Guatemala shares deep connections with the United States. Nearly one in ten Guatemalans now lives in the United States. Nearly $3 billion were remitted from the United States to Guatemala in 2005, representing approximately 10 percent of that country’s Gross Domestic Product. Having emerged from decades of internal conflict that left as many as 200,000 of its citizens dead, Guatemala finds itself struggling with a new scourge of violence that is causing instability. Gang and drug-related criminal violence and the country’s staggering levels of poverty pose enormous challenges — challenges that affect our country as well. I am encouraged to see the Bush Administration’s new commitment to supporting a Central American regional approach to combat transnational gangs. This initiative should incorporate the most effective techniques and practices from the United States and from throughout the region. The United States must take the lead in rolling back the detrimental influence of these gangs in our own society, and in Central America.
The relationship between the United States and Mexico is among our most important in the world. Getting it right is vital to advancing our core economic and security interests. To do that, a great deal of work needs to be done. Mexico is making strong efforts to address the drug trade, and is working cooperatively with the United States on a number of security issues. But our complex relationship with Mexico has become captive to a single issue: the immigration debate in our country.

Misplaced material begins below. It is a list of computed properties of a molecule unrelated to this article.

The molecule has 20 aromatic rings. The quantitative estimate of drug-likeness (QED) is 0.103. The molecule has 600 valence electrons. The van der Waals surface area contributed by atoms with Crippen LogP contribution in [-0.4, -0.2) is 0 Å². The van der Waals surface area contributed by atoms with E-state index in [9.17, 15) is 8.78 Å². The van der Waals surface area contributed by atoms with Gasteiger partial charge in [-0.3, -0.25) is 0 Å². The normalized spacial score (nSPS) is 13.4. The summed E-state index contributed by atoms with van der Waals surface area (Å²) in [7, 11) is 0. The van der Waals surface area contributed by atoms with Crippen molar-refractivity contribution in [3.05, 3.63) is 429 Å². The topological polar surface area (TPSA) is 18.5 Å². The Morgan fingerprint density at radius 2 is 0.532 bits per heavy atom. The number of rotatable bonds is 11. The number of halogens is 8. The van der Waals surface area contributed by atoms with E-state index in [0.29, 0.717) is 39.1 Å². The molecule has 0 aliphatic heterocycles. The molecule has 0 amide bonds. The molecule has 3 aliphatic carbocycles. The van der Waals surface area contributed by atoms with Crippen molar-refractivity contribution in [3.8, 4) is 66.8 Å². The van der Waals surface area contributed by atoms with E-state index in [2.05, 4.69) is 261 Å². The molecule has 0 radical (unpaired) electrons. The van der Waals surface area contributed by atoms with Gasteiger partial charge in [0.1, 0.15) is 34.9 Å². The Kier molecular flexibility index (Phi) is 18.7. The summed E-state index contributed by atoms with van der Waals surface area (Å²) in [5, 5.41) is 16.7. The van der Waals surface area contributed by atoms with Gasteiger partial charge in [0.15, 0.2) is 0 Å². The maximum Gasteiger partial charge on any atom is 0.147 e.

There is consensus that our immigration system is broken. It is past time to fix it, and I am proud of my own support for a workable solution. We need a comprehensive approach to illegal immigration that stops the flow of illegal immigrants across our borders, better manages immigration flows going forward, and deals fairly with the illegal immigrants already living and working in our country. A workable solution will require bipartisan support and I will work to build it. The President has consistently voiced his support for comprehensive immigration reform. It is my hope that upon his return from Mexico he will get to work, converting his words into deeds to help push comprehensive immigration reform forward.
Mr. President a great deal of work needs to be done. We need to restore U.S. relations in the hemisphere. We need to consolidate the gains that have been made in the sweeping change of the last few years. We need to sustain our commitment to democracy, to social justice, and to opportunity for our neighbors to the south. The western hemisphere is too important to our core economic and security interests to be treated with the neglect and mismanagement that have defined the past six years. It is my hope that President Bush’s trip marks the opening of a new chapter of cooperation and partnership — a chapter of partnership with our neighbors to promote democracy with social and economic development for the benefit of all of us who live in the Americas. It is time for the United States to reclaim and renew its historic role as a leader in the hemisphere, and an example of hope for all who seek opportunity in the Americas.